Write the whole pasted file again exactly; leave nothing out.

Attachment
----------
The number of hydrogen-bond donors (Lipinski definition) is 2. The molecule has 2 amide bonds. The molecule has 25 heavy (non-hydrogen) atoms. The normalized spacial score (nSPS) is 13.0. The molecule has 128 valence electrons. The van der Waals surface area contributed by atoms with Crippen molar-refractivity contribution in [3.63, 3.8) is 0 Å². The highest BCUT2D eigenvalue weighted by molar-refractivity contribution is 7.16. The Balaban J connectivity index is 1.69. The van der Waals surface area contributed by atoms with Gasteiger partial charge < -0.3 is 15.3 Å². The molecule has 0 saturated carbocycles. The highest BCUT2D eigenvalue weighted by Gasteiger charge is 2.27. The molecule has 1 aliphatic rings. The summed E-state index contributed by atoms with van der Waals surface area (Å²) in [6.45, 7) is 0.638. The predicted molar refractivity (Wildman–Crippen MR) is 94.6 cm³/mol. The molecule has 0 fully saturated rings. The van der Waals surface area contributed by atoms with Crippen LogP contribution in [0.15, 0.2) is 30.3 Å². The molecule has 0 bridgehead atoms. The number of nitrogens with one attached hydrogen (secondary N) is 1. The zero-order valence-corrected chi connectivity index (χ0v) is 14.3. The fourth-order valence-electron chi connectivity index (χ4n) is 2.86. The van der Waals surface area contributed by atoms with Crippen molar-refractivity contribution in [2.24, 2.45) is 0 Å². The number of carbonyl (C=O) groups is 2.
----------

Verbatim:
The number of hydrogen-bond donors (Lipinski definition) is 2. The molecule has 2 amide bonds. The molecule has 25 heavy (non-hydrogen) atoms. The normalized spacial score (nSPS) is 13.0. The molecule has 128 valence electrons. The van der Waals surface area contributed by atoms with Crippen molar-refractivity contribution in [3.63, 3.8) is 0 Å². The highest BCUT2D eigenvalue weighted by molar-refractivity contribution is 7.16. The Balaban J connectivity index is 1.69. The van der Waals surface area contributed by atoms with Gasteiger partial charge < -0.3 is 15.3 Å². The molecule has 0 saturated carbocycles. The highest BCUT2D eigenvalue weighted by Gasteiger charge is 2.27. The molecule has 1 aliphatic rings. The summed E-state index contributed by atoms with van der Waals surface area (Å²) in [6.45, 7) is 0.638. The predicted molar refractivity (Wildman–Crippen MR) is 94.6 cm³/mol. The molecule has 0 fully saturated rings. The van der Waals surface area contributed by atoms with Crippen LogP contribution in [0.15, 0.2) is 30.3 Å². The molecule has 0 bridgehead atoms. The number of nitrogens with one attached hydrogen (secondary N) is 1. The zero-order valence-corrected chi connectivity index (χ0v) is 14.3. The fourth-order valence-electron chi connectivity index (χ4n) is 2.86. The van der Waals surface area contributed by atoms with Crippen molar-refractivity contribution in [2.24, 2.45) is 0 Å². The number of carbonyl (C=O) groups is 2.